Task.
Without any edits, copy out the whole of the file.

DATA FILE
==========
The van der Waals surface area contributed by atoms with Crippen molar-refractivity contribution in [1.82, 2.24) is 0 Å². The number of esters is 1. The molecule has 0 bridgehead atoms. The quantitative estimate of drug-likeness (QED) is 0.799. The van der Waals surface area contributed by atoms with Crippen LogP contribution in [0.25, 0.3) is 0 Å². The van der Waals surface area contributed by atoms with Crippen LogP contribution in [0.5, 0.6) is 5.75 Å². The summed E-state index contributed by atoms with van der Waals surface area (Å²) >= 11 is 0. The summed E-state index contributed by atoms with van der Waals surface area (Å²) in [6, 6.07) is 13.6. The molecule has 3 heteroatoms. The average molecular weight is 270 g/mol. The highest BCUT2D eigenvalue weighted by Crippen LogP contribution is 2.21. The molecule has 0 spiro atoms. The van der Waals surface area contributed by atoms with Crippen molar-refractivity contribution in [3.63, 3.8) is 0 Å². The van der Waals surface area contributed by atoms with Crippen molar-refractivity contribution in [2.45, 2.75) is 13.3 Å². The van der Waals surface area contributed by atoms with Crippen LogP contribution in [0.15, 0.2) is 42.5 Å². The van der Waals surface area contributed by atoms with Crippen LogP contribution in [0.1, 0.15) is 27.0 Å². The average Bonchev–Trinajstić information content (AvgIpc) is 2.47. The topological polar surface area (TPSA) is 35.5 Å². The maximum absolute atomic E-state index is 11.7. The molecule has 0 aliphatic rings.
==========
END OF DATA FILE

The van der Waals surface area contributed by atoms with Crippen molar-refractivity contribution in [1.82, 2.24) is 0 Å². The number of esters is 1. The molecule has 0 bridgehead atoms. The quantitative estimate of drug-likeness (QED) is 0.799. The van der Waals surface area contributed by atoms with Crippen LogP contribution in [0.25, 0.3) is 0 Å². The van der Waals surface area contributed by atoms with Crippen LogP contribution in [0.5, 0.6) is 5.75 Å². The summed E-state index contributed by atoms with van der Waals surface area (Å²) >= 11 is 0. The summed E-state index contributed by atoms with van der Waals surface area (Å²) in [6, 6.07) is 13.6. The molecule has 3 heteroatoms. The average molecular weight is 270 g/mol. The highest BCUT2D eigenvalue weighted by Crippen LogP contribution is 2.21. The molecule has 0 spiro atoms. The van der Waals surface area contributed by atoms with Crippen molar-refractivity contribution in [3.63, 3.8) is 0 Å². The van der Waals surface area contributed by atoms with Crippen molar-refractivity contribution in [2.45, 2.75) is 13.3 Å². The van der Waals surface area contributed by atoms with Crippen LogP contribution in [0.15, 0.2) is 42.5 Å². The van der Waals surface area contributed by atoms with Crippen LogP contribution in [0.1, 0.15) is 27.0 Å². The average Bonchev–Trinajstić information content (AvgIpc) is 2.47. The topological polar surface area (TPSA) is 35.5 Å². The maximum absolute atomic E-state index is 11.7. The molecule has 0 aliphatic rings.